It's Cheap to Buy a House in Pittsburgh, But Not a New One
It’s an often-repeated fact that Pittsburgh homes are cheaper to buy than those in the rest of the country, but a new study shows that does not hold true for new construction.
Every other year, the U.S Census Bureau and the U.S. Department of Housing and Urban Development (HUD) conduct a national survey measuring home prices, conditions, maintenance costs, and other relevant data. The survey also takes an in-depth look at 25 to 30 individual metro-areas on an ever-changing basis.
Pittsburgh was among the 29 cities surveyed in 2011, and the results released this month show the median home in the Pittsburgh region was valued at $69,000, compared to $110,000 nationally.
However, the study finds the median price paid for a home built in the last four years settles in at $250,000 in the Pittsburgh region, which is slightly higher than the national median of $235,000.
HUD Director of Housing and Demographic Analysis, Shawn Bucholtz, said the median price is used “because the average can get skewed by very low or very high numbers where as the median does not.”
The report also tries to tease out the real condition of a home by asking a series of questions.
“In 2011, just a little bit under 17 percent of the housing units in Pittsburgh reported having a leak from their windows, their basement or their roof,” Bucholtz said. “Compare that to the national number of just a little bit under 11 (percent).”
In Pittsburgh, 4.5 percent reported having had mold in their homes in 2011, compared to 3.5 percent nationally.
Bucholtz traces many of the numbers back to the age of the region’s housing stock.
“The median year built of your housing units was 1955," Bucholtz said. "When you compare that to the national median number of 1974, it’s reasonable to expect that housing quality related variable might show a different picture than the national one."
It also costs less to own and operate a home in the Pittsburgh area. The survey found the median monthly housing costs for owner-occupied homes in the Pittsburgh region was measured at just less than $800. The national median is just more than $1,000. That number includes costs such as mortgage, taxes and utilities.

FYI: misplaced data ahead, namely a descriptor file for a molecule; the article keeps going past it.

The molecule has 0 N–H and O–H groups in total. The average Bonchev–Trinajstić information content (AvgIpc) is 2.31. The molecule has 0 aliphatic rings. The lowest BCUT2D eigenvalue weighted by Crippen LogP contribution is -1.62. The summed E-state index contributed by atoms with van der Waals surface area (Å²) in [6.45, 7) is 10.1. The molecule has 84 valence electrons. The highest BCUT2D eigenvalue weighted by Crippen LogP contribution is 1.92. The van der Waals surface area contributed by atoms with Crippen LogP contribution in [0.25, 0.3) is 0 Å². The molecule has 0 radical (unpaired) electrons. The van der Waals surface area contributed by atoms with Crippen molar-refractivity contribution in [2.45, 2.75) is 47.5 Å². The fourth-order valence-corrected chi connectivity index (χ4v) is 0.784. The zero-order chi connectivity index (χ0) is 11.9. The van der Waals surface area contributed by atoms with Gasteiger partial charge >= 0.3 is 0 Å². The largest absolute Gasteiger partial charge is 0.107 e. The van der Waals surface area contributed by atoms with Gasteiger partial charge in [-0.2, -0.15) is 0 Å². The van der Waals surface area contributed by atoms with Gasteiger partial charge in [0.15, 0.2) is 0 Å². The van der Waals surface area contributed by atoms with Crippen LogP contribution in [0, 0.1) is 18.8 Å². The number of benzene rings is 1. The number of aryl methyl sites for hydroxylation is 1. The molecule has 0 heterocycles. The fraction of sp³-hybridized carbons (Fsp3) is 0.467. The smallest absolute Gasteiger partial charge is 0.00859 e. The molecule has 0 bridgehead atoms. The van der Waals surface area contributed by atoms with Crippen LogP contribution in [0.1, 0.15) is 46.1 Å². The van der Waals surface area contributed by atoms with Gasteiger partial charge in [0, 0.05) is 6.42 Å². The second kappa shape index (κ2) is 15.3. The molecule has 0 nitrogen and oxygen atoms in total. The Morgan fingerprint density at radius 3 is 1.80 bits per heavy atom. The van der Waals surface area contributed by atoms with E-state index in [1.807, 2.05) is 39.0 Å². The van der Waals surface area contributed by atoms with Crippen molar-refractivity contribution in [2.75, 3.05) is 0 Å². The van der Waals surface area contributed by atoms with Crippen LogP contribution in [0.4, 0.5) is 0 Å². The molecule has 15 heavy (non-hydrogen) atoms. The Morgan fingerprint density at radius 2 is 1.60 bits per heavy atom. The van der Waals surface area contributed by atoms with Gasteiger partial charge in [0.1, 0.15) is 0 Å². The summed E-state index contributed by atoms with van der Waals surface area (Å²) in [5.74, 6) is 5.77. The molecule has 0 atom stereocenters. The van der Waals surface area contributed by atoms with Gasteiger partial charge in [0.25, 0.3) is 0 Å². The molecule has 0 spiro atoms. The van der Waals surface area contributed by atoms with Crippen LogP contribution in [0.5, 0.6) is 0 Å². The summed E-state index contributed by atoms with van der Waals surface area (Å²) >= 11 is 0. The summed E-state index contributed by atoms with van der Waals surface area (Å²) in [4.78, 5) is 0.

The American Housing Survey dives deep into a long list of specifics about the nation’s housing stock. Of homes in the Pittsburgh region, 11.9 percent use electric heat and 76.7 percent rely on natural gas. Nationally those numbers come in at 35.3 percent and 50.4 percent respectively.
Fifty-seven percent of homes in the Pittsburgh region had working carbon monoxide detectors in 2011, compared to 46 percent nationally, and the region was right on the average of 72 percent when it came to having central air conditioning.
HUD and the Census Bureau have been doing the survey since 1973. Bucholtz said one of the most interesting statistics to watch over time is the value of remodeling projects. He noted that 2011 national numbers saw a large drop in that number compared to 2007 and 2009.
“That really has a lot to do with a drop in the housing market and a decrease in equity that home owners have,” Bucholtz said.
Crews are in the field this summer collecting data in 25 cities for the 2013 study. Pittsburgh is not among the metro areas being surveyed.